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Journal column March 2018
I never smoked. I don’t like smoking but I tolerate smokers. The most passionate anti-smokers I know are former smokers, who have changed their minds and kicked the habit. The same is true of Brexit. I am a former ‘Remainer’. I changed my mind and kicked the habit; now I feel passionately that we need to get on with Brexit and stop the carping and negativity.
The North East Chamber of Commerce recently said the Government should re-think its current position of leaving the customs union. Respectfully, I disagree. Outside the customs union, Teesside can establish a fully-fledged Freeport. The Chamber of Commerce know this, which is why it could not publicly support the Freeport letter sent to the Chancellor that scores of business leaders signed last month. Furthermore, being within the customs union will prevent the UK from implementing new trade agreements with the majority of global trading nations, which are outside the EU, as Mrs May explained in her excellent and well-received Brexit position statement two weeks ago.
In the last year, I have been to, or talked to friends in, a number of Commonwealth countries; Canada, Australia, South Africa and the Caribbean among them. Talking to business owners in South Africa last year, I was impressed by the latent entrepreneurial spirit of the country. Its new President, Cyril Ramposa, was successful in business and has wide-reaching and progressive policies to encourage business starts and scale ups. It is a country with high-growth potential. The UK already has in-built advantages in trading with these countries, the systems of law are similar to ours, there is a common language, many even drive on the same side of the road and have the same electricity sockets! The Queen is on many of their banknotes and is either Head of State or Head of the Commonwealth to which they belong.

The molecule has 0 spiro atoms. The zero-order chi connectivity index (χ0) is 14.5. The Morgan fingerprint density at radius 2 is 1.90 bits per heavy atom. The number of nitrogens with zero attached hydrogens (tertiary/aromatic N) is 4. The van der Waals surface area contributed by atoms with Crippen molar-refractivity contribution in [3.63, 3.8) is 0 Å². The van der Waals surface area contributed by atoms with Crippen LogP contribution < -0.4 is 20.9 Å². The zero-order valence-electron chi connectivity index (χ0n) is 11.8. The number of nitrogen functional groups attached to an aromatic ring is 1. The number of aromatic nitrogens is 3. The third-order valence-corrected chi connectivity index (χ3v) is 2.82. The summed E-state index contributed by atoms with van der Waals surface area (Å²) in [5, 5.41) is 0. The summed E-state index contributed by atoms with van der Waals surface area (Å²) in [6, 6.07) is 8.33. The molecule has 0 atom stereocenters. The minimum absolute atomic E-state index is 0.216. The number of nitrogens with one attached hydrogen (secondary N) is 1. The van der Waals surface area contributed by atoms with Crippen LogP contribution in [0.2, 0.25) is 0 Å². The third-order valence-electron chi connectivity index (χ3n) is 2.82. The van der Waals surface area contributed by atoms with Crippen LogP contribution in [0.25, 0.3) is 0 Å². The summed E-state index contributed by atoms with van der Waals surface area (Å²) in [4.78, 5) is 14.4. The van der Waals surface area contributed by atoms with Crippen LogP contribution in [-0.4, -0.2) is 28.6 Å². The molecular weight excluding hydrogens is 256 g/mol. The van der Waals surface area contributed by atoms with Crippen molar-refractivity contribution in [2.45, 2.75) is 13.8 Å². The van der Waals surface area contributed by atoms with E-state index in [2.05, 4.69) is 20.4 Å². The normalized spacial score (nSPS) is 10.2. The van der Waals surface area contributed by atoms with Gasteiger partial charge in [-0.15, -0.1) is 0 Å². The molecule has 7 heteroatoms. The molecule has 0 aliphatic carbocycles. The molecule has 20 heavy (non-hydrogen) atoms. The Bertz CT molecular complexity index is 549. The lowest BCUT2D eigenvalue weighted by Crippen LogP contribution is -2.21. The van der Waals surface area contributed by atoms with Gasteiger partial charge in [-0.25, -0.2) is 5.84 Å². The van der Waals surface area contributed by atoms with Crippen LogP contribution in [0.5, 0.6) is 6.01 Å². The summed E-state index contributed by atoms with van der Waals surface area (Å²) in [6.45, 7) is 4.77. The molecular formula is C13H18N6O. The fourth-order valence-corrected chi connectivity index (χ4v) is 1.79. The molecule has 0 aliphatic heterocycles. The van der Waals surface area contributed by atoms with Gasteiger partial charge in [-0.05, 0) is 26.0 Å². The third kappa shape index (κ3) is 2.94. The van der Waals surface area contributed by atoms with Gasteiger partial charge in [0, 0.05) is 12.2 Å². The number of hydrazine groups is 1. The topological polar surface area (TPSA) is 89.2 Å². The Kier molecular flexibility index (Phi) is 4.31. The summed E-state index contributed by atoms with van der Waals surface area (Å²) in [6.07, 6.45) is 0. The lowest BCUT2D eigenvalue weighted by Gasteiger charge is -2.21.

On a recent visit to the Caribbean, I saw first-hand why Brexit will encourage proper free trade between countries. I visited a cocoa plantation. The farmers grow cocoa beans in the tropical climate and create a harvest that goes on year round. They are not rich and the company that owns the planation wants to improve their lot by investing in a cocoa refining plant to make chocolate. However, with cocoa and other commodities, like coffee, the EU customs union actively prevents this. Why? Because raw materials like cocoa beans attract little or no duty. However, refined food products, like ground coffee or finished chocolate do attract duty. The customs union is simply a trade wall designed to protect EU food production businesses. Who loses from this? The poorest people in developing countries, who are starved of investment and industry, and the poorest people in the EU who pay the largest proportion of their income on food that is kept at artificially high prices.
Proper free trade, would see our manufactured goods, our know how and services being bought in growing countries, which in turn can access our own markets on the basis of sound prices and fair duties. There is a strange and unlikely fellowship of bigger businesses and some politicians seeking to stop this. The biggest firms love the protection of tariffs within a customs union as they prevent proper competition.
The reason so many-people were upset about Brexit recently was the leak of documents assessing the economic impact of different scenarios. Even some respected commentators said the documents described the amount our economy would fall; in truth the documents were detailing a view on the amount less they would grow, a subtle but critical difference. Furthermore, the modelling was undertaken without estimating the effect of new policies designed to boost our output; for example in the North East the assessment did not include the likely impact of the new South Tees Development Corporation. Poor evidence put into a computer model will result in poor evidence out. The same type of reports were used to convince people like me to advocate voting remain, by telling us that by merely voting to leave the UK would require an emergency budget and result in a quick recession. Both warnings proved false. It should not surprise anybody that people are not fooled, once bitten twice shy - scare tactics worked once but will not work again.
The most recent polling by You Gov (the only pollster to get the election result right) suggests that people who voted leave have not had their confidence shaken, that in the North of England only 34% of people want a second referendum, and that given a choice they prefer Mrs May to be doing the negotiating to Mr Corbyn.
Brexit is bound to be a difficult negotiation for the Government, but it is not in the national interest for business bodies, the opposition and MPs from within its own party to try to confuse the situation by asking it to make compromises. It only helps an EU negotiating team that would love to get us to reject Brexit by tying us to a bad deal that has to be put to a second vote.
That people voted leave is understandable, I gave up ‘remaining’ last year and now have the passion of the convert. I suspect Mrs May has too.